Whether you're a first-time landlord or a newly minted member of a homeowners' association, it's tempting to default to using a standard lease agreement. Most states issue a standard lease agreement for landlords to use as a guide. The National Association of Realtors and other industry groups have form templates as well.
The standard lease agreement will include the basics: Name and contact information for the lessor and lessee, property address, term of the lease, rental rate, security deposits, etc. These forms are a great reminder of what must be in a valid lease, but that's where they stop. That's why a standard lease agreement should only be used as a guide—not as your final lease agreement. Instead, refer to a standard lease agreement as a starting point, and build off of it from there.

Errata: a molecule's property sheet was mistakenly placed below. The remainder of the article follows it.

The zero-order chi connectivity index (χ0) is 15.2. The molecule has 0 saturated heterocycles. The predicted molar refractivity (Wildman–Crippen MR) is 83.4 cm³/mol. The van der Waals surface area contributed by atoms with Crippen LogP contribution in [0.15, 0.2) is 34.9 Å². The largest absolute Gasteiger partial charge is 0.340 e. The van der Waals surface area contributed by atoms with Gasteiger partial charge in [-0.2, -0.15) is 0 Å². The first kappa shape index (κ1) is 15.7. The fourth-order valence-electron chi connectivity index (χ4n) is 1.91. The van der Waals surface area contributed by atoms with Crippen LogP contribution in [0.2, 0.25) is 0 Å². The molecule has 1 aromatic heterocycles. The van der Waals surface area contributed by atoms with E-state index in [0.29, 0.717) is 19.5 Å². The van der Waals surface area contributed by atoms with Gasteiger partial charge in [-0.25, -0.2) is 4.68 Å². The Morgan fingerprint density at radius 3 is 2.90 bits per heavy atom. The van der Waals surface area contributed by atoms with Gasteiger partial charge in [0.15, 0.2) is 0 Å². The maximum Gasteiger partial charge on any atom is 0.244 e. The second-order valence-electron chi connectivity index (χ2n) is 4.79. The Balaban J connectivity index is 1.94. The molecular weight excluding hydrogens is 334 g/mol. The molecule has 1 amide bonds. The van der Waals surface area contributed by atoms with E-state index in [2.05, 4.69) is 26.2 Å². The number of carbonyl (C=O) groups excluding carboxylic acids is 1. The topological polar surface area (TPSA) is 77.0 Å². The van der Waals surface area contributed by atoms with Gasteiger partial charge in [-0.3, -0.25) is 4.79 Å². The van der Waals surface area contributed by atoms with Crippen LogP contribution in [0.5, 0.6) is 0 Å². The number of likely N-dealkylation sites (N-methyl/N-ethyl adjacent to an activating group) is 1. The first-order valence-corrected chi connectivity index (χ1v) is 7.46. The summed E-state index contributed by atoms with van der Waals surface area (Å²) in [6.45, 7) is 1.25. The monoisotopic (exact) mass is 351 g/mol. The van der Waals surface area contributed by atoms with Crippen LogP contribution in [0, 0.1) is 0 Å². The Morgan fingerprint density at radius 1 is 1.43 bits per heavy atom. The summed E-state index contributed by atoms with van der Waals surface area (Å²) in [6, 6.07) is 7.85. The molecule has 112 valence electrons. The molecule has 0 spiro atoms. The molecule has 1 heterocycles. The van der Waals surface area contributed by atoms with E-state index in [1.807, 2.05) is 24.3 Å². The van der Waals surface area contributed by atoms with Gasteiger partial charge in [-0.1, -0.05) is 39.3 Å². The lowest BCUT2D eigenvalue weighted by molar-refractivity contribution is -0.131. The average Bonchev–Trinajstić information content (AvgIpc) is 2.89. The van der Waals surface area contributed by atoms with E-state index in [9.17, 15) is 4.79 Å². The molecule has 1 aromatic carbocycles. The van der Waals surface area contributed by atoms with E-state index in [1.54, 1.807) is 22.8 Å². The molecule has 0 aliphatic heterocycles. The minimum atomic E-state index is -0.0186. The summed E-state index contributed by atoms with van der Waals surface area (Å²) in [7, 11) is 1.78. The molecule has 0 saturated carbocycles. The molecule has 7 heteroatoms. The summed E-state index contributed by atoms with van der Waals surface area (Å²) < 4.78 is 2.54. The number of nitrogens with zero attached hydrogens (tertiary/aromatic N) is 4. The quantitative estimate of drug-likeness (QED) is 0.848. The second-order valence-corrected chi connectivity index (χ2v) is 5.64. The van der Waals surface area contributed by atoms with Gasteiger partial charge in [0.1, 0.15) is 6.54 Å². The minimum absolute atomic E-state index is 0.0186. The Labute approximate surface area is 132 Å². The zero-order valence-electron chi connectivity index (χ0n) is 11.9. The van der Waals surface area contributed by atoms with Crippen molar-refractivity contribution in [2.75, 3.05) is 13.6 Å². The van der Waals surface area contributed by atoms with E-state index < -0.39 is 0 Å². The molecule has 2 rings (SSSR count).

There are a number of additional lease clauses that you can leverage to protect you as a property owner or manager. Here are five suggested lease clauses that you should consider including.
It's always worth having a lawyer prepare an initial lease agreement for you. It might cost a few hundred dollars, but it will be well worth it in the long run. That lease will be tailored to your specific property and circumstances, and it can be used for years to come.